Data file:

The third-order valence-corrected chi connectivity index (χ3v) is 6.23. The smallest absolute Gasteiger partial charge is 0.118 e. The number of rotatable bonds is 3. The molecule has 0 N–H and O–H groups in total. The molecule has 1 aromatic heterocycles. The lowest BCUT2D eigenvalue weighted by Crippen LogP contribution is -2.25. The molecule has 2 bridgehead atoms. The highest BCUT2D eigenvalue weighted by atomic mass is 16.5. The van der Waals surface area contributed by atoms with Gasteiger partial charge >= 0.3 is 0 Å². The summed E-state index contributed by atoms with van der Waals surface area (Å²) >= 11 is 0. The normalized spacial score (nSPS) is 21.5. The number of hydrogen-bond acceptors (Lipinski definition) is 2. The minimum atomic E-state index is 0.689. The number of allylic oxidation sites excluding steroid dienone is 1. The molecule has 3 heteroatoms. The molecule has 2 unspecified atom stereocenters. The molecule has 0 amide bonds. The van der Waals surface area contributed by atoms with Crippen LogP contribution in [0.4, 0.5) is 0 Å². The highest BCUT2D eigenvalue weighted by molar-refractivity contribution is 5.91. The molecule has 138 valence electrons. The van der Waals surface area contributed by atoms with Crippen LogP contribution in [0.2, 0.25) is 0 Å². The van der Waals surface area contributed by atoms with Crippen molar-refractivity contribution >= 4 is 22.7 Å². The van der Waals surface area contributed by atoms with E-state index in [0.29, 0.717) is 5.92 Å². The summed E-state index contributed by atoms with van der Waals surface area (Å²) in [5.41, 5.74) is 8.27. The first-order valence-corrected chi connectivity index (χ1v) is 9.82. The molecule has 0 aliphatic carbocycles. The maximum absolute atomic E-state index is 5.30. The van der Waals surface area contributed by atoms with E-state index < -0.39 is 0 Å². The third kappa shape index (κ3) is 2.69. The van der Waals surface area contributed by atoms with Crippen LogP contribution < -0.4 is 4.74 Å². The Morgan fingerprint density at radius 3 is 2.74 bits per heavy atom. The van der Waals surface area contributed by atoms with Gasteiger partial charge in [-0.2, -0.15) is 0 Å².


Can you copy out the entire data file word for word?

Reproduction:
The third-order valence-corrected chi connectivity index (χ3v) is 6.23. The smallest absolute Gasteiger partial charge is 0.118 e. The number of rotatable bonds is 3. The molecule has 0 N–H and O–H groups in total. The molecule has 1 aromatic heterocycles. The lowest BCUT2D eigenvalue weighted by Crippen LogP contribution is -2.25. The molecule has 2 bridgehead atoms. The highest BCUT2D eigenvalue weighted by atomic mass is 16.5. The van der Waals surface area contributed by atoms with Gasteiger partial charge >= 0.3 is 0 Å². The summed E-state index contributed by atoms with van der Waals surface area (Å²) >= 11 is 0. The normalized spacial score (nSPS) is 21.5. The number of hydrogen-bond acceptors (Lipinski definition) is 2. The minimum atomic E-state index is 0.689. The number of allylic oxidation sites excluding steroid dienone is 1. The molecule has 3 heteroatoms. The molecule has 2 unspecified atom stereocenters. The molecule has 0 amide bonds. The van der Waals surface area contributed by atoms with Crippen LogP contribution in [0.4, 0.5) is 0 Å². The highest BCUT2D eigenvalue weighted by molar-refractivity contribution is 5.91. The molecule has 138 valence electrons. The van der Waals surface area contributed by atoms with Crippen LogP contribution in [0.2, 0.25) is 0 Å². The van der Waals surface area contributed by atoms with Crippen molar-refractivity contribution >= 4 is 22.7 Å². The van der Waals surface area contributed by atoms with E-state index in [0.29, 0.717) is 5.92 Å². The summed E-state index contributed by atoms with van der Waals surface area (Å²) in [5.41, 5.74) is 8.27. The first-order valence-corrected chi connectivity index (χ1v) is 9.82. The molecule has 0 aliphatic carbocycles. The maximum absolute atomic E-state index is 5.30. The van der Waals surface area contributed by atoms with E-state index < -0.39 is 0 Å². The third kappa shape index (κ3) is 2.69. The van der Waals surface area contributed by atoms with Crippen LogP contribution < -0.4 is 4.74 Å². The Morgan fingerprint density at radius 3 is 2.74 bits per heavy atom. The van der Waals surface area contributed by atoms with Gasteiger partial charge in [-0.2, -0.15) is 0 Å².